Había un sol brillante, como en cada día de este hermoso viaje por Las Antillas Menores y a +26°c. Fuimos recibidos al bajar al muelle por una orquesta típica y bellas muchachas vestidas con los traje... more »There was bright sunshine, as on every day of this beautiful trip through the Lesser Antilles to + 26° c. We were welcomed to go down to the Pier by a Tango Orchestra and beautiful girls dressed in traditional costumes. Martinique is an island in the Lesser Antilles and is at the same time French overseas Department and region. The island was discovered by Cristóbal Colón in 1502 during his fourth voyage. At that time the island was inhabited and was known by the name of Madinina, meaning "island of flowers" in the indigenous language. In 1635 he became French colony. Its capital is Fort de France, name that was given by Napoleón Bonaparte in 1808; previously Fort Royal was known as. "You are what you say, you are what you eat": is a saying that represents people who live on the island haunted of Martinique, which is without doubt one of the most splendid attractions of the Caribbean wonder. Martinique speaks the "criollo", a dialect which is a kind of mixture between different language styles (English, French and, in particular, Dutch) who make this dialect musical and very unusual. The Creole cuisine, on the other hand, has exactly the same characteristics: tasty and spiced up to the limit of the spicy, can be very delicate and at the same time very natural. And is therefore that of France, Martinique, and in particular its commercial and mercantile capital Fort de France, has inherited the language, the architectural style, the Bullfight and a certain lifestyle, although it is also true that the island is strongly influenced by the African culture. As I wrote above, the first "tourists" who visited the island of Martinique include Columbus, who landed there in 1502. Later played them the French, followed by the Spaniards, which, tired of strong resistances which Indians opposed, decided to leave the island in the second half of the 17TH century. Were the French who returned to commercially exploit Martinique cultivating sugar cane. Slaves systematically changed the culture and society of the island, which remained very attached to France. The island is dominated by the impressive mass of Le Mont Pelee (bare mountain) volcano which, with its eerie shadow, reminds the population the mutable force of nature: in 1902, a sudden eruption literally swept the capital, St. Pierre, finishing, of a heinous, the life of its 30 000 inhabitants. The commercial life of Martinique is based largely on tourism which, especially in recent years, has experienced a very fortunate development. But both the cultivation of fruits and the activity of the distilleries, have caused some large commercial traffic and a frantic activity among the Islands. The French character of Martinique is certainly more intense in Fort de France. After the destruction of St. Pierre, Fort de France picked up the commercial and institutional legacy of the capital destroyed by the fury of the Mont Pelée volcano. It is the most important commercial center of the island and its Bay is really suggestive. Thanks to its diversity, in November 2011 entered into the "Palms" of the most beautiful bays in the world. Particularly fascinating is the enormous endowment of gardens and city parks boasts, among which stands out, with its 5 hectares, the garden of La Savane. It is equally beautiful Saint Louis Cathedral, built in 1895. Also, it is well known the Schoelcher Library, built by the famous architect Henry Pick, one of the Caribbean's most famous cultural institutions. It was built for the Paris exhibition of 1893 and rebuilt here, stone on stone, fifty years later. We start from Fort de France a comfortable bus to the North Island. Our first stage was the visit of the Basilica of Balata, whose construction is inspired by Parisian and very famous Basilica of the sacred heart of Montmartre. From there, a beautiful view of the capital and its Bay you can admire. Continue on forests until the great rum distillery Depaz, where we saw all the rum production process, from the discharge of large trucks that brought the sugar canes. Depaz agricultural rum produced with all the rigor of a great harvest, is a mixture of tradition and efficiency. During the visit, we observed an impressive steam engine. This fundamental, today in day runs the distillery, was used in the past to feed the water sources in the Palace of Versailles. This rum because its reputation the regularity of its production, thanks to the volcanic soil, the abundance of water and, above all, care is provided to the fermentation of cane juice before distillation. In addition to fame by the delicacy of its aged rums, has another peculiarity: the Ron Golden. It's a white rum which rests a minimum of one year in oak barrels, where mature, takes color and becomes the Golden rum, sought-after by connoisseurs. We toured in the city of Saint Pierre, which was considered prior to its destruction by the eruption of volcano as "The Paris of the Caribbean". It is located on the shores of the sea. Impressive are the ruins of jail, the theatre and the city centre. You think that you are visiting Pompeii. The Museum that conserves objects found of what was the city and the story of the man who was saved by being in jail is also touching. As his body was almost completely burned, it was exposed for many years in a famous American circus, before unhealthy curiosity of the spectators. But in this way he could earn a living until his death. We returned to the capital, which lacks the charm of other Caribbean cities, due to the numerous properties of contemporary architecture. In the strong St. Louis Park iguanas walked around quietly.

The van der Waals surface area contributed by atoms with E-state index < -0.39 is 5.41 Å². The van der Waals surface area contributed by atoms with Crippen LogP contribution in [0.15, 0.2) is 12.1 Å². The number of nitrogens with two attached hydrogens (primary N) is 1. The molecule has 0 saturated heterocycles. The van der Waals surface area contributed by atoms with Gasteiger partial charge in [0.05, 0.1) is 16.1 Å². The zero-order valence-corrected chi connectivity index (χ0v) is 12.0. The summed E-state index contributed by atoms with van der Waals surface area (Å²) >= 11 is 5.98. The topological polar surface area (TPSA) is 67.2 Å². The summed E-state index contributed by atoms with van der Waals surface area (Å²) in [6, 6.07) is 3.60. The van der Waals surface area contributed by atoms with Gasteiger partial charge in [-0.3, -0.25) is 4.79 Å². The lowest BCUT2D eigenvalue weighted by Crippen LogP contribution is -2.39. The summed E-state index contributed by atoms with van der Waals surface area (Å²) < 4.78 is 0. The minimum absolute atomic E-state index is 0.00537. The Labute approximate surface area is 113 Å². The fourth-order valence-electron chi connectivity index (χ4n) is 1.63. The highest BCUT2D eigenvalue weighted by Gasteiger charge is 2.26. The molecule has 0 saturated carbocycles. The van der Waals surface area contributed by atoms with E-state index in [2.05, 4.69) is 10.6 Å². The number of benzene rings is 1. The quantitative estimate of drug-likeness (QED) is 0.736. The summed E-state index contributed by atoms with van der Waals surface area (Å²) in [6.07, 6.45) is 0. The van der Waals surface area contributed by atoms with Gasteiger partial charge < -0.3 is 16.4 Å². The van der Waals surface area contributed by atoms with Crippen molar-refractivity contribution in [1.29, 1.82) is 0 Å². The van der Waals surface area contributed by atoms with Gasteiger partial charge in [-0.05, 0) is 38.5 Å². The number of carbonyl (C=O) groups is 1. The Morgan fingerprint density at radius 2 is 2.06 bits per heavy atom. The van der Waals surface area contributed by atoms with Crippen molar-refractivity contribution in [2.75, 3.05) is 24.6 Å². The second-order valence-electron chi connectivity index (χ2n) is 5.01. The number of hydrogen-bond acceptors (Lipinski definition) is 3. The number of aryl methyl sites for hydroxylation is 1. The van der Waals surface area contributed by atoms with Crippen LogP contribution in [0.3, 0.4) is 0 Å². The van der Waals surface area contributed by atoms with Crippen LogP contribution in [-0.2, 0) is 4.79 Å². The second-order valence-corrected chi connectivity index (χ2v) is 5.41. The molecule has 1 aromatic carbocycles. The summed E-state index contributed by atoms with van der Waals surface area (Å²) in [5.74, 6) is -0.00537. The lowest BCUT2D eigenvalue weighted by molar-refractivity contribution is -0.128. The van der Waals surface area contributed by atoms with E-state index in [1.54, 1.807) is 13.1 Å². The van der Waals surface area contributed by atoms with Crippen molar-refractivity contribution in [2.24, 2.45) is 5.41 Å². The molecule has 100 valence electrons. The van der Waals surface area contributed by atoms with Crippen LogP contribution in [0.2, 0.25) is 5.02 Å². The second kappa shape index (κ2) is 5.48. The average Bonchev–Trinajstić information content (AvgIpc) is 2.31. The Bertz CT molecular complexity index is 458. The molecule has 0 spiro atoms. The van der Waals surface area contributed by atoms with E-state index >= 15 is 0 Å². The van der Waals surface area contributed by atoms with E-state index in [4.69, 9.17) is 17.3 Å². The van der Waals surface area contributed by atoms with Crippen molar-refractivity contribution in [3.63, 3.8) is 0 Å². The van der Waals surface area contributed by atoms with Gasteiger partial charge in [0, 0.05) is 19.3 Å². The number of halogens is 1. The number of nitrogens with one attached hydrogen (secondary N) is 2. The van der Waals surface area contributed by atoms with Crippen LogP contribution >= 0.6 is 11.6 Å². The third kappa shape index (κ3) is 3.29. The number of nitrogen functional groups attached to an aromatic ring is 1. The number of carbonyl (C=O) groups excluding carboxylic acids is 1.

Tiens un musée sur le terrible événement qui secoua Saint Pierre...les horaires : cela devait etre ouvert mais c'est fermé, avec nous un couple qui poireaute depuis quelques minutes et individu isolé ... more »Want a museum on the terrible event that shook St. Peter... schedules: it had to be opened but it is closed, with us a couple that waiting for a few minutes and isolated individual little clean on him coming at the same time we. The couple will the office of tourism (100 m) to find out what is happening, the Agency calls: no response; then after if being asked if it wasn't time for NAP (legitimate question), the couple goes... It came down to us and this individual... we were ready to leave when he announced that he was opening the Museum..! Amazing! : he stayed 10 minutes with us, in front of his Museum to listen and watch the tourists while it was widely open. What for? well, because McLaughlin was upset that he has not replied to his softly mumbled Hello (personally, I heard nothing...) ... Here's how it can happen at the entrance to this museum... Museum: € 5, it's pretty bad, a few objects collected, cards, postcards and then the famous Bell, all in a room... If you're interested in Geology (like me), do not go... This museum should be attached to the center of the Earth sciences, but there again, hard to say when it's open (white cabbage twice).
Very disappointed with this museum which ought to be one point emblematic of St. Peter; dilapidated premises, cold home... Strongly the renovation of the whole.
Frank Perret Museum, located in the heart of the city of St. Peter, is devoted entirely to the eruption of Mount Pelée in May 8, 1902. It was created in 1933 by Frank Alvord Perret, U.S. vulcanologist, who had collected during its work and research many objects, photographs and documents of the time before and after the disaster. Really to see during your visit to St. Peter.